A yoga session usually includes asanas or yogic positions, pranayamas or breathing exercises and dhyana or meditation, from which the health of the body benefits and with it greater mental and spiritual balance is achieved, and vice versa.

With the asanas is achieved strengthen muscles, make more flexible the joints, release the trunk and body in general from tension, improve posture and increase the flow of energy through changes in positions: inverts, twists, flexions and arches. Asanas have, according to this ancient tradition, effects beneficial on the respiratory, digestive and circulatory systems.

As the president of IAYoga points out, “it acts as a relaxing massage to eliminate tension from our body, at an organic and cellular level, stimulating organs and the endocrine system.” The goal: achieve comfort in complex positions. This requires firmness, which is achieved through constant practice and greater muscle development. Firmness does not mean tension, since this represents a useless effort that wastes energy. In the practice of asana, energy and relaxation run parallel. «Everything has to flow smoothly and harmoniously. Strive the least to reach the most,” says García Weil.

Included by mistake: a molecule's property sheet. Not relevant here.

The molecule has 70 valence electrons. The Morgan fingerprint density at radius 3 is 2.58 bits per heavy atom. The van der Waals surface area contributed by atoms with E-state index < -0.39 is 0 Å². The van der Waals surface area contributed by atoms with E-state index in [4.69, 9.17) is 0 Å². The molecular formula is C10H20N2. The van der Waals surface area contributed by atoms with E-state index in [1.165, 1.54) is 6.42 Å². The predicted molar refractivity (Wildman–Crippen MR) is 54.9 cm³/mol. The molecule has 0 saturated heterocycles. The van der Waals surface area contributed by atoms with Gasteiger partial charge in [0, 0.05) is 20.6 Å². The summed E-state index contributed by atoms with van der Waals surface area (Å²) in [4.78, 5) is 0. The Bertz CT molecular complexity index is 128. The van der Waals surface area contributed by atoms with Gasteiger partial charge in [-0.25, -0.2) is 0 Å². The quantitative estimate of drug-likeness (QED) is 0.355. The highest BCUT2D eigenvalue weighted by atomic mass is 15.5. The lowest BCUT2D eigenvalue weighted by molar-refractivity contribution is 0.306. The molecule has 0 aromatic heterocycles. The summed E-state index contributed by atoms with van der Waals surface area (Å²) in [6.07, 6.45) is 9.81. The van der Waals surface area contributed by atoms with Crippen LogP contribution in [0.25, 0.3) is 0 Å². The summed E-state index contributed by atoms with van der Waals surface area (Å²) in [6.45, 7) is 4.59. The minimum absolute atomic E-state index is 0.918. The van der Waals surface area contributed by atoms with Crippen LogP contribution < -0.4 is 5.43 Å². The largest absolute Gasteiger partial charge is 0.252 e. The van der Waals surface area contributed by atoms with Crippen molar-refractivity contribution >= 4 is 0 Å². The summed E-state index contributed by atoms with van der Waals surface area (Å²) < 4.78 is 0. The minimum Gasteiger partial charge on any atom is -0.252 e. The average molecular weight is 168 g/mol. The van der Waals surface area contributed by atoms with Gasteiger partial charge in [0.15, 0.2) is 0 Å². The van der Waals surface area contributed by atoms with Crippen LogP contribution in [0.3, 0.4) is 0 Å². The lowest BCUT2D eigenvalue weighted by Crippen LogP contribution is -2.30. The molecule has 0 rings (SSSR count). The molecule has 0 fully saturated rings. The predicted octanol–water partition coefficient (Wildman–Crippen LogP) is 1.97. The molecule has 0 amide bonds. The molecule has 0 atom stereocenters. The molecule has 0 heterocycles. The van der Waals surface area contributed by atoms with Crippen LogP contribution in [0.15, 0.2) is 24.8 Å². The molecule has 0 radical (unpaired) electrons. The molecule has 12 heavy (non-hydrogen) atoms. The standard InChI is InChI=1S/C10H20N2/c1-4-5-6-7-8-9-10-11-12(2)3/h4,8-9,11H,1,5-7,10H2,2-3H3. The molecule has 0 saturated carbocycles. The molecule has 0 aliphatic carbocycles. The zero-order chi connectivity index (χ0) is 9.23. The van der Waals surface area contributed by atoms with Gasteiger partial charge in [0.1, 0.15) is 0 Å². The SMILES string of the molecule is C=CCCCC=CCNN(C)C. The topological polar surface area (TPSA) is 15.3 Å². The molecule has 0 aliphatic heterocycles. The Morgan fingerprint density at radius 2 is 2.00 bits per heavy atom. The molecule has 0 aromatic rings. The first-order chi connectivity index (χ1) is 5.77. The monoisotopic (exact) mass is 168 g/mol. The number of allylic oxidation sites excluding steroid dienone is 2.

For its part, with the pranayamas Breathing improves and the person becomes more aware of mental and emotional ups and downs and, in a guided manner, seeks to achieve a positive mentality by balancing emotions.

Lastly, the meditation It is usually done in a sitting position so that, as Guillermo García Weill explains, the slight muscular tension generated in this position does not invite sleep but rather a state of concentration.

Different yoga postures.

Archive

Yoga to increase muscle tone

Those who seek among the benefits of yoga, achieving greater muscle tone at the same time, have in Hatha Yoga your best ally. Its literal translation is “strong yoga” or “psychophysical yofa” that places its emphasis on maintaining postures or asanas and coordinating breathing and relaxation through pranayamas. Works muscle strength, flexibility, improves body posture and helps eliminate stress. It also prepares the body and mind for meditation.

It is suitable for all ages, although it requires good physical condition and you have to start at a basic level to evolve with practice.